By Elizabeth Marie Himchak
Low-income seniors living in the area now have another transportation option for non-emergency medical trips.
Those who qualify for TransMed can be given a free ride from their home to a physician’s office, medical facility or pharmacy within a 10- to 15-mile radius of Poway Adult Day Health Care Center.
The program serves Poway, Rancho Bernardo, 4S Ranch, Carmel Mountain Ranch, Sabre Springs and Rancho Penasquitos. Also within its geographical parameters are Ramona, Scripps Ranch and Mira Mesa.
For example, rides are available to Pomerado Hospital in Poway and medical offices surrounding it, officials said. Qualifying needs include going to visit a doctor, dentist, medical specialist or physical therapist; needing to have blood drawn, X-rays or other diagnostic testing or therapy; filling a prescription at a pharmacy; and trips for nutritional needs related to a chronic medical condition.
Rides are available between 10 a.m. and 2 p.m. Mondays through Fridays. Reservations are required and same day travel cannot be guaranteed. To schedule, call the trip hotline at 858-449-5366 between 9 a.m. and 4 p.m. on weekdays or send an email to firstname.lastname@example.org.
Riders must be 60 or older and meet income qualifications before the first trip can be reserved. Tara Guggino, TransMed’s transportation coordinator, said riders’ adjusted monthly income should be at or below $1,696 per month, which is 135 percent of the 2012 federal poverty level of $15,079 per year.
Applicants might be asked for proof of income eligibility, such as a Medi-Cal card or other government program, but they will not go through an extensive proof of income process, said Lois Knowlton, whose work on obtaining funding from San Diego Association of Governments via its TransNet Senior Mini Grant made the new TransMed program possible for the next two years.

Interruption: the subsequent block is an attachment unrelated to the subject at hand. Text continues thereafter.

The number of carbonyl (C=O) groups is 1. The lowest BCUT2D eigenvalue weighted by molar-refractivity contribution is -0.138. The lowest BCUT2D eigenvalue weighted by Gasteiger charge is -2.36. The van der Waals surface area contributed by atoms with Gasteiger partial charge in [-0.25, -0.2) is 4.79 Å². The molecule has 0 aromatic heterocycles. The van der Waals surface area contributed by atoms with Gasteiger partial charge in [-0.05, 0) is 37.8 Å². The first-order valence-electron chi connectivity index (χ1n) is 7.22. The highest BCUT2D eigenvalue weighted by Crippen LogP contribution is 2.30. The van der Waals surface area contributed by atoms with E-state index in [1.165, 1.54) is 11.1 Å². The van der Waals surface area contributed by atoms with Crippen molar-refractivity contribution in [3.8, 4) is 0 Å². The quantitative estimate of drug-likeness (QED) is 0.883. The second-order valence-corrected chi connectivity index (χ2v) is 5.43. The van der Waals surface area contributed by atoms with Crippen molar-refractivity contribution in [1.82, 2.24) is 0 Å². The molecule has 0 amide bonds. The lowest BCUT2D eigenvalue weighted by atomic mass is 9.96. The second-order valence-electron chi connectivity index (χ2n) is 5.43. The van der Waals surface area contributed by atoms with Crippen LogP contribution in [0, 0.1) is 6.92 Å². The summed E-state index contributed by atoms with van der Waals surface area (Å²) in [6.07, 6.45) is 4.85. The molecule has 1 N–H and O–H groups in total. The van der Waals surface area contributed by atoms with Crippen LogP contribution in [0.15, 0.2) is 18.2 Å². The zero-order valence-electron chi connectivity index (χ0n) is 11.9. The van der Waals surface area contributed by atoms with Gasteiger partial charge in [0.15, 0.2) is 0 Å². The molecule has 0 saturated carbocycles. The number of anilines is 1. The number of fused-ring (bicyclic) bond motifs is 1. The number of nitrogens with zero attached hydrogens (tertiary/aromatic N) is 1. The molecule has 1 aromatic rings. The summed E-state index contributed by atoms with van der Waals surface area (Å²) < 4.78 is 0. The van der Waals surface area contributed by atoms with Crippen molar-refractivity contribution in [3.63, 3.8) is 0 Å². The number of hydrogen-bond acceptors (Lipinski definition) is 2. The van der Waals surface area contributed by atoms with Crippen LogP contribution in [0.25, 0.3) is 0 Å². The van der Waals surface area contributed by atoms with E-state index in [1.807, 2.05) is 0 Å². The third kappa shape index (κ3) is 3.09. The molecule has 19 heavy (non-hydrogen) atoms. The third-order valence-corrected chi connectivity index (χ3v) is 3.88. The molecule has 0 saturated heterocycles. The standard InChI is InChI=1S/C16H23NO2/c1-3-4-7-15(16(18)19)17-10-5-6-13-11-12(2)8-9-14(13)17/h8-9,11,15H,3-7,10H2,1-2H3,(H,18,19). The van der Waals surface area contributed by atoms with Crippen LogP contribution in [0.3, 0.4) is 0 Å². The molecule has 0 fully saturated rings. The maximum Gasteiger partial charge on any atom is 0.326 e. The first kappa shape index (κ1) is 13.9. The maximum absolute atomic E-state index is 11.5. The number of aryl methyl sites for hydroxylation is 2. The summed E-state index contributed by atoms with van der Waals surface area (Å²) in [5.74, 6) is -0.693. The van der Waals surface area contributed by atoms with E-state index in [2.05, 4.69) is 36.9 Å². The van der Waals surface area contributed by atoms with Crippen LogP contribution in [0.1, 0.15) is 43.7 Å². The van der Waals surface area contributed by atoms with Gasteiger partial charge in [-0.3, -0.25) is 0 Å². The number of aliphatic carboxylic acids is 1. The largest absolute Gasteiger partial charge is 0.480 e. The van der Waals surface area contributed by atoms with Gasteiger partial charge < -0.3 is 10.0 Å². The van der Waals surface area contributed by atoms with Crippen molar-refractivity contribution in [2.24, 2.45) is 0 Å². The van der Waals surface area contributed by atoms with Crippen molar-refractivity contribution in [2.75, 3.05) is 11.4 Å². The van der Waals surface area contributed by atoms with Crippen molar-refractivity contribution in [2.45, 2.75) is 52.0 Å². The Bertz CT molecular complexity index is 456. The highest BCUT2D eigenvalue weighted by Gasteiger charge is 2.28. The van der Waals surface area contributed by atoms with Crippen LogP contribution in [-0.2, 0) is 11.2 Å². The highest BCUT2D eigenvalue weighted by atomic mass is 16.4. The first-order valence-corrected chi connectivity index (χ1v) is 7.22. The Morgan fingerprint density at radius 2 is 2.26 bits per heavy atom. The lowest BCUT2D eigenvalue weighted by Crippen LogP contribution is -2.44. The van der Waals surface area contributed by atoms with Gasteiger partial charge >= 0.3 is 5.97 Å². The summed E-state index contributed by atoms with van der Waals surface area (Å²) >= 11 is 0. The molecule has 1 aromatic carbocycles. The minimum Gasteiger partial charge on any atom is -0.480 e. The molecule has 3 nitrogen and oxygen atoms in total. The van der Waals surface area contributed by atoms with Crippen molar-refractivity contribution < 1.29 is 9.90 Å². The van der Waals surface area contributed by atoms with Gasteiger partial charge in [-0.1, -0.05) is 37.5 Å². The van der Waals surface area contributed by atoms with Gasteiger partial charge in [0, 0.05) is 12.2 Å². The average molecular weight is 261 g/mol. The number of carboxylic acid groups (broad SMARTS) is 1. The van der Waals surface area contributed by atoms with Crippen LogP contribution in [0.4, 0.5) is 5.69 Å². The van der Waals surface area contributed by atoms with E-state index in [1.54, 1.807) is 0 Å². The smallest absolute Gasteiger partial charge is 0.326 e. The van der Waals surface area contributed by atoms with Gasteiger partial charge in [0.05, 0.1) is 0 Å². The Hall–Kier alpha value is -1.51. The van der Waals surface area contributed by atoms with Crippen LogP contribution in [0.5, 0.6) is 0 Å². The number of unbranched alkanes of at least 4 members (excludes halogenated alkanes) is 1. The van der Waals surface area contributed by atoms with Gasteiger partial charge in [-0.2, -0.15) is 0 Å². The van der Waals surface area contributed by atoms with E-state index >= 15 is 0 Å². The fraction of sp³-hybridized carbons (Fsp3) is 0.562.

Knowlton, who founded the nonprofit Friends of Adult Day Health Care Centers and is TransMed’s program director, said the $100,000 annual grant includes a requirement that $35,000 of it come from in-kind donations.
The program is using the Poway Adult Day Health Care Center’s wheelchair-accessible vans and buses, which during the daily four-hour window are typically not in use by center participants, Knowlton said.
Drivers pick up and return riders to their homes, assist them with getting on and off the bus, and walk them through the door to their appointments. Riders may also have a caregiver or escort ride for free.
Knowlton said there is a need in the Inland Corridor for door-to-door transportation for seniors with mobility or cognitive issues, which is why she pursued grant funding to create the program.
“Our public transportation does not serve the frail, elderly or those needing mobility help,” Knowlton said.
There are some other volunteer-based assistance programs in the area, such as Rides & Smiles, which often requests locals volunteer as drivers because of the many rides requested for not only medical-related trips, but to run errands. Other programs, such as Direct Access to Regional Transportation (DART) run by Metropolitan Transit System, were discontinued several years ago.